Turkish police are treating as suicide the death of an ex-British Army officer who helped start Syria's White Helmets, but his wife has been banned from leaving the country, local media said Thursday.
Police are analyzing James Le Mesurier's hospital records where he sought help for mental health issues, the private DHA news agency said.
Le Mesurier was discovered with fractures to his legs and head outside his Istanbul apartment building early on Monday.
He founded Mayday Rescue, which helped train the White Helmets, a voluntary search-and-rescue group that was established to respond to bombings by the Syrian regime in opposition-held areas.
Authorities have barred his wife, Emma Hedvig Christina Winberg, from leaving Turkey until the investigation has been completed, Turkish agency DHA reported.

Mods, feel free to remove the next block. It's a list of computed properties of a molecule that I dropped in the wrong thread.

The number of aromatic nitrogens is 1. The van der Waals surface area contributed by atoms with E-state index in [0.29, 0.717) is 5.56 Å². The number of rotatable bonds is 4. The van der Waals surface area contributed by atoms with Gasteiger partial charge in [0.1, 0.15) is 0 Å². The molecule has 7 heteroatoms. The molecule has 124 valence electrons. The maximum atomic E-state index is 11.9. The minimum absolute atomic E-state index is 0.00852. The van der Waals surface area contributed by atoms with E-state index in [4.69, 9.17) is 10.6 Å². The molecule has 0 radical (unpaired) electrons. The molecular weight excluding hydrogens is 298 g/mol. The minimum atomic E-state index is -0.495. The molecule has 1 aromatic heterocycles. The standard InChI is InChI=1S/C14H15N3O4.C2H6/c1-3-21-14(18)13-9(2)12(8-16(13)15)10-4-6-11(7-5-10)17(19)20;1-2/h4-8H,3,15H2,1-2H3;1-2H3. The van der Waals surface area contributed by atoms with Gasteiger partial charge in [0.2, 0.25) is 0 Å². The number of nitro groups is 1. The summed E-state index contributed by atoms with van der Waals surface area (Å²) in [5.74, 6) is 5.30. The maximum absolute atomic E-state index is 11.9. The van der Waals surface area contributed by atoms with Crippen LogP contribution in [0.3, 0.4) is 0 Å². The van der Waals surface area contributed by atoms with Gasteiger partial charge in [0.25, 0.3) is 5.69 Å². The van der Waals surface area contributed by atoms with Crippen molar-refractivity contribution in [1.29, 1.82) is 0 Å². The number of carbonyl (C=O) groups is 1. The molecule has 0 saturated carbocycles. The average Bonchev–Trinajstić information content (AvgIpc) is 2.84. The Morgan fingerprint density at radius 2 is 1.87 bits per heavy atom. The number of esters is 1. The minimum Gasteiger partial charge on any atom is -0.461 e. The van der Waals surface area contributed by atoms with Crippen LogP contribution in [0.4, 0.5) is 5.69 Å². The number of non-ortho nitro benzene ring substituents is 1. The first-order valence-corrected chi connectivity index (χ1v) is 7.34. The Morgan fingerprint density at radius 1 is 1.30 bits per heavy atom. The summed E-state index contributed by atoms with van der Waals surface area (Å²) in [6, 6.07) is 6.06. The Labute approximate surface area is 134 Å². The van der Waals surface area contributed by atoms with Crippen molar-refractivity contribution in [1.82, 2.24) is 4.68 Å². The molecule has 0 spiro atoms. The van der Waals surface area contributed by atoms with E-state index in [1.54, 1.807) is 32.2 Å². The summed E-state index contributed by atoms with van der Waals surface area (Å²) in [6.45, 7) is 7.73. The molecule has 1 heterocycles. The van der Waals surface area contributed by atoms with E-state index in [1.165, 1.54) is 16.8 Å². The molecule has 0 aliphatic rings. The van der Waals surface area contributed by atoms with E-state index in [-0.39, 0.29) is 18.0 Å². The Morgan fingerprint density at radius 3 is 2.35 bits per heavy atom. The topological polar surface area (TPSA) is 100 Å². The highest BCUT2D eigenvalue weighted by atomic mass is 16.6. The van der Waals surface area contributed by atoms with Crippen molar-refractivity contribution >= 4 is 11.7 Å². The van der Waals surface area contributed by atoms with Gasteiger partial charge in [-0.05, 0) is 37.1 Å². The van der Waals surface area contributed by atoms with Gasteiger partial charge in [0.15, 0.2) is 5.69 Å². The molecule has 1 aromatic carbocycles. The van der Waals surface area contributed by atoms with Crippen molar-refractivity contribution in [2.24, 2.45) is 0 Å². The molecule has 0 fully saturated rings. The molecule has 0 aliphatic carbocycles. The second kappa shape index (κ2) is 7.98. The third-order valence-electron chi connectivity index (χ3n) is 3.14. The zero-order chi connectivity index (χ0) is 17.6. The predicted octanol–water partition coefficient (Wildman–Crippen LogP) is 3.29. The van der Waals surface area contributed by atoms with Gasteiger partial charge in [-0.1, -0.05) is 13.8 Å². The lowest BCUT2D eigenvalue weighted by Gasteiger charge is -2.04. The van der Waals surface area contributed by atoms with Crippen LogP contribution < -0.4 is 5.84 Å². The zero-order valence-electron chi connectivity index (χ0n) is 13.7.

Winberg gave a three-hour statement to police on Wednesday, it added.
Turkish media have reported that Le Mesurier recently sought medical help for stress, and was using sleeping pills and antidepressants.
Winberg has reportedly also told police that he had suicidal thoughts two weeks before his death.
The couple's domestic worker, who was in the building at the time, has told police she knew nothing about how Le Mesurier died, according to DHA.
Le Mesurier's body was repatriated to the UK on Wednesday.
Last week a top Russian official had alleged Le Mesurier was a spy — a claim Britain strongly denies.
Ambassador Karen Pierce, UK Permanent Representative to the UN, described Le Mesurier as a "true hero" when she was asked about his death by reporters.
"The causes of death at the moment are unclear. We will be looking very closely to see how the investigation goes. I hope the Turkish authorities will be able to investigate thoroughly," she said earlier this week.